Murdoch arrives in London to face UK crisis
Media owner Rupert Murdoch flew into London on Sunday to tackle a phone-hacking scandal that has sent tremors through the British political establishment and may cost him a multi-billion dollar broadcasting deal.
Mr Murdoch, 80, arrived at his London headquarters in the front passenger seat of a car, holding up the final edition of the best-selling News of the World, the newspaper he bought in 1969 that became the foundation stone of his international media empire, which he closed last week in a bid to stem the crisis.
He later travelled across the city to his London home where he was joined by his newspaper group chief executive Rebekah Brooks, and then crossed the road to a hotel with his arm around her.
Mr Murdoch's son and heir apparent, James, later entered the hotel by a side door, witnesses said.
Best known for its lurid headlines exposing misadventures of the rich, royal and famous, the last News of the World said simply "Thank You & Goodbye" over a montage of some of its most celebrated splashes of the past 168 years. For admirers it had been a stock feature of lazy Sundays, for critics it had become a symbol of craven irresponsibility in the British media.
"All human life was here," the paper declared.
Deal in doubt
Only last week, Rupert Murdoch had seemed on the point of clinching approval for a cherished prize, the buyout of broadcaster BSkyB.
But revelations that phone-hacking had extended beyond celebrities to a murdered girl, and to relatives of victims of the 2005 London bomb attacks, and of soldiers killed in action stirred broad public anger.
Editor Colin Myler told media massed outside the newspaper's offices: "This is not where we wanted to be and it's not where we deserve to be, but as a final tribute to 7.5 million readers, this is for you and for the staff, thank you."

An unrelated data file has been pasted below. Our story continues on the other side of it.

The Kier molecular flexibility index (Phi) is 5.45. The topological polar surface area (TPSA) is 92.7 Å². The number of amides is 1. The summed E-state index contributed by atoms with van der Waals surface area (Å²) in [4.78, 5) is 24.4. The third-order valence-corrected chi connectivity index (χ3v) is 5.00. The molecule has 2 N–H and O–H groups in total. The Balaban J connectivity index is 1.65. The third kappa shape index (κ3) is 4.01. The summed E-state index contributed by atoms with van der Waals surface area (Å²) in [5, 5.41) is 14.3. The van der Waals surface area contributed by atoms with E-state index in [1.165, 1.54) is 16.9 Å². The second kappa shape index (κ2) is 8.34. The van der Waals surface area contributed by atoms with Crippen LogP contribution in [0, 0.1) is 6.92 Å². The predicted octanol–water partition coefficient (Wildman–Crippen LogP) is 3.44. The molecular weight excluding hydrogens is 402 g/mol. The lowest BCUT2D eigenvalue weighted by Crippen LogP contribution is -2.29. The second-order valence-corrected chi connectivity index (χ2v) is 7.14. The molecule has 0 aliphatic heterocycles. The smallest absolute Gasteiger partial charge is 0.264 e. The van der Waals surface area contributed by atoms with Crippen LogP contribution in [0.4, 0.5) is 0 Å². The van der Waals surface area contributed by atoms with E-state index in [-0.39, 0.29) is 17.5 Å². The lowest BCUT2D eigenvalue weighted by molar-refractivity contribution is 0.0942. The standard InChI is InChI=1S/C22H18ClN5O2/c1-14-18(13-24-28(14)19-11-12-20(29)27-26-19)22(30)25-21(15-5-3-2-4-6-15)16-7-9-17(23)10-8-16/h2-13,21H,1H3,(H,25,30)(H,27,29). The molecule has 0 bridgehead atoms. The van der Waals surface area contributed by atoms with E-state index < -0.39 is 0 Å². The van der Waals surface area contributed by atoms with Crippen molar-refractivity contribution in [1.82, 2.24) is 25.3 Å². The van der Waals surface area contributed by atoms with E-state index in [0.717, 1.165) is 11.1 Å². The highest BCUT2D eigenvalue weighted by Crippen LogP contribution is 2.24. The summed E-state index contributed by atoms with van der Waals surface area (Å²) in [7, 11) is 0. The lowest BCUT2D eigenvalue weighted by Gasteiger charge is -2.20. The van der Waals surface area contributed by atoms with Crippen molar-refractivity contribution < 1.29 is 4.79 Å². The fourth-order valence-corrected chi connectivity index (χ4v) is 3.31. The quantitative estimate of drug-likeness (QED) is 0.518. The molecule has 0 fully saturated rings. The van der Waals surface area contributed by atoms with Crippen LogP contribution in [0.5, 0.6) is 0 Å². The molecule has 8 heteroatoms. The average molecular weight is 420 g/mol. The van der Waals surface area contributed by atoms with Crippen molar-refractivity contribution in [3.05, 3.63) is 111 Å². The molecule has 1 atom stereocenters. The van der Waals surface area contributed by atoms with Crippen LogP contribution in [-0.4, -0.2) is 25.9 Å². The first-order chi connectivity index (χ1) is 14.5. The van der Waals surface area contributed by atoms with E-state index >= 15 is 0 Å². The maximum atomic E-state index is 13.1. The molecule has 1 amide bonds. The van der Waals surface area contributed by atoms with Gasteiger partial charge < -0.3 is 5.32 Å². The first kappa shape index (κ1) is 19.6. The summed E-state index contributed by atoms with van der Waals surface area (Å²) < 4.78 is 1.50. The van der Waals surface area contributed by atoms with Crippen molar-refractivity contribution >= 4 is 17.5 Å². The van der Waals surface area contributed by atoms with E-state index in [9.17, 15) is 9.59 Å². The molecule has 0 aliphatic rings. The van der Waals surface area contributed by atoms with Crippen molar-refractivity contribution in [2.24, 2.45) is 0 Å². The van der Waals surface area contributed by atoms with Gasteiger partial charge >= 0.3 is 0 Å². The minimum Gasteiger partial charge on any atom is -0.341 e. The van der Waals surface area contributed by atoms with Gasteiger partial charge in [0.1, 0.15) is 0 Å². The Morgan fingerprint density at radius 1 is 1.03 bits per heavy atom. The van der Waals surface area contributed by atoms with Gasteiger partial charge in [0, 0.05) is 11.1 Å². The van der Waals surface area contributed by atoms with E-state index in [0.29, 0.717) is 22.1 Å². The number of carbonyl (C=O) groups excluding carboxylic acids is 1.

The scandal has raised questions about relations between politicians, including British prime minister David Cameron - who hired the paper's former editor Andy Coulson as his spin doctor - and media barons such as News Corp chairman and chief executive Mr Murdoch.
It has also brought to light accusations that journalists working for Mr Murdoch and others illegally paid police for information. A senior officer said the London police force had been "very damaged" by its failure to press an initial investigation into telephone hacking at the News of the World.
Mr Cameron's opponents have scented an opportunity in their efforts to block Mr Murdoch's $14 billion bid for the 61 per cent of the profitable pay-TV operator BSkyB that News Corp , the world's largest news conglomerate, does not already own.
Previously, those looking at whether Mr Murdoch should get the go-ahead have focused on whether it would give him too much power over Britain's media.
But allegations that senior editors were involved in illegally accessing thousands of voicemail messages and paying police for information to get scoops have now prompted the regulator Ofcom to say it will consider whether News Corp directors are "fit and proper" persons to run BSkyB.
The government has received more than 135,000 public complaints against the BSkyB deal.
Mr Cameron came under growing pressure on Sunday to halt Mr Murdoch's bid for BSkyB, at least until an investigation into phone-hacking had been completed.
Labour opposition leader Ed Miliband said he would force the issue to a parliamentary vote this week if Mr Cameron did not act.
"He needs to make clear that BSkyB cannot go ahead until the investigation is complete," he told the BBC's Andrew Marr program.
Pressure came too from members of the government's junior coalition partner, the Liberal Democrats, who have had a less cosy relationship with Mr Murdoch.
Deputy LibDem leader Simon Hughes said he would be prepared to back Labour's call for the deal to be postponed and urged other LibDems to do the same - setting the stage for a major test of the coalition's unity.